Break Dancers (Issue 621)

In which we are urged to develop a decisive, clear specialty in our markets to draw more referrals.

I went to a family wedding Saturday night.   Second marriages for both bride and groom, each having lost spouses to illness a few years ago, so this was a very special night to celebrate. Yay for them!

After the brief, heart-felt ceremony in the golden-orangey late afternoon sun,   we moved inside for dinner and dancing. … three generations of dancers – the bride and groom, their 20 year old to 40 year old children, and their children, supported by assorted friends of bride and groom.

The DJ did a great job with song selection, appropriate for the average age of people in the room. When he played The Beatles Twist and Shout after we’d been on the dance floor about thirty minutes, my son unkindly observed this song was coming a little earlier in the evening than usual, perhaps acknowledging that many of us would want to be home and in bed by 10:30 pm.

There were younger legs, however.  Two of the grandchildren, ages six and ten, entertained the crowd at several points, he with enthusiastic if occasionally wobbly break dancing, she with an upside down back-bendy crab-like affair. When the music hit a particular rhythm and rumble, out they’d come. The crowd would separate to give them room and cheer them on.  But only for that certain music rhythm and only those moves.  After a while, we learned when to expect them.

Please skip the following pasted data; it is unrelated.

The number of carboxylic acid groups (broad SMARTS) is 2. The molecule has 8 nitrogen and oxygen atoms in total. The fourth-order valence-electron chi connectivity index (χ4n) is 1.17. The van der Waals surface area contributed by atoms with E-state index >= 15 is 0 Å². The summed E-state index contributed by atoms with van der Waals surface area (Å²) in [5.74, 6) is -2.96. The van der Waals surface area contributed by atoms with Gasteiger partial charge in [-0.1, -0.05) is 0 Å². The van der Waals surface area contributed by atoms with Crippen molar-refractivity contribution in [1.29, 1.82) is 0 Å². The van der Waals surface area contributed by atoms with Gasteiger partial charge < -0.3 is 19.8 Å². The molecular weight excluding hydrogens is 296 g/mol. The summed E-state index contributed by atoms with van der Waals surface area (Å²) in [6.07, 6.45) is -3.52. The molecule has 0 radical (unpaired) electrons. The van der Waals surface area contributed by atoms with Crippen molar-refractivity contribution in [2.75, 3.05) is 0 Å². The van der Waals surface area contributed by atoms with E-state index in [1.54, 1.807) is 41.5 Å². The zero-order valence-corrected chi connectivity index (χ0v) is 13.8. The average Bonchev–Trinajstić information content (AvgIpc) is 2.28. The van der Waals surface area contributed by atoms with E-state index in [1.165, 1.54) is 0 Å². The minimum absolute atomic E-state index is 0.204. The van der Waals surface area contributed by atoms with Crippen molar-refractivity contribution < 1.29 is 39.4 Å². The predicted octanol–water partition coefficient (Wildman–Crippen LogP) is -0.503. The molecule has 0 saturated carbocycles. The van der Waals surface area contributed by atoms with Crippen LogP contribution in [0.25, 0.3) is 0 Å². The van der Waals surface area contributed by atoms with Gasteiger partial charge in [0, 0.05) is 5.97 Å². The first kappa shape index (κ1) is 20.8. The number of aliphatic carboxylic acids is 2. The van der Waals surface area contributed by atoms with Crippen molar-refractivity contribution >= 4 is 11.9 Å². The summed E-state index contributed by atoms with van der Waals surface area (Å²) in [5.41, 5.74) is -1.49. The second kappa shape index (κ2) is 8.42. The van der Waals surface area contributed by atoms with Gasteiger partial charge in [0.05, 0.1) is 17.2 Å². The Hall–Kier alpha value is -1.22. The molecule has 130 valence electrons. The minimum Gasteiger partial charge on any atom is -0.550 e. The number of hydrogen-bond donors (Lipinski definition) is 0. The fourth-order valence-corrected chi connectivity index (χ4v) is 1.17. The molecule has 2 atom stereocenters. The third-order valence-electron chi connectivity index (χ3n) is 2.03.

In prospecting land, we might call this “establishing an identity” in the market.

One of the critical elements of developing a flow of business from one’s network is to establish an identity with a clear advantage relative to other providers.

For example, “Bob Briggs is the estate planning guy if you own a business.”  Or “See Mary Smith if you want a commercial mortgage on a medical building.”  Or “Pat Andretti is THE person if you want a banker who will take care of your family the old fashioned way.”

So, like my break dancing and back-breaking wedding dancers, it’s good to have a specialty – it attracts attention, recognition, appreciation… and, ultimately, recommendations.

We can ask ourselves now, and again later, and again after that:  In what situations do we want to be the ‘go to people’ for our referral networks? What is our specialty? What do we want to be known for?

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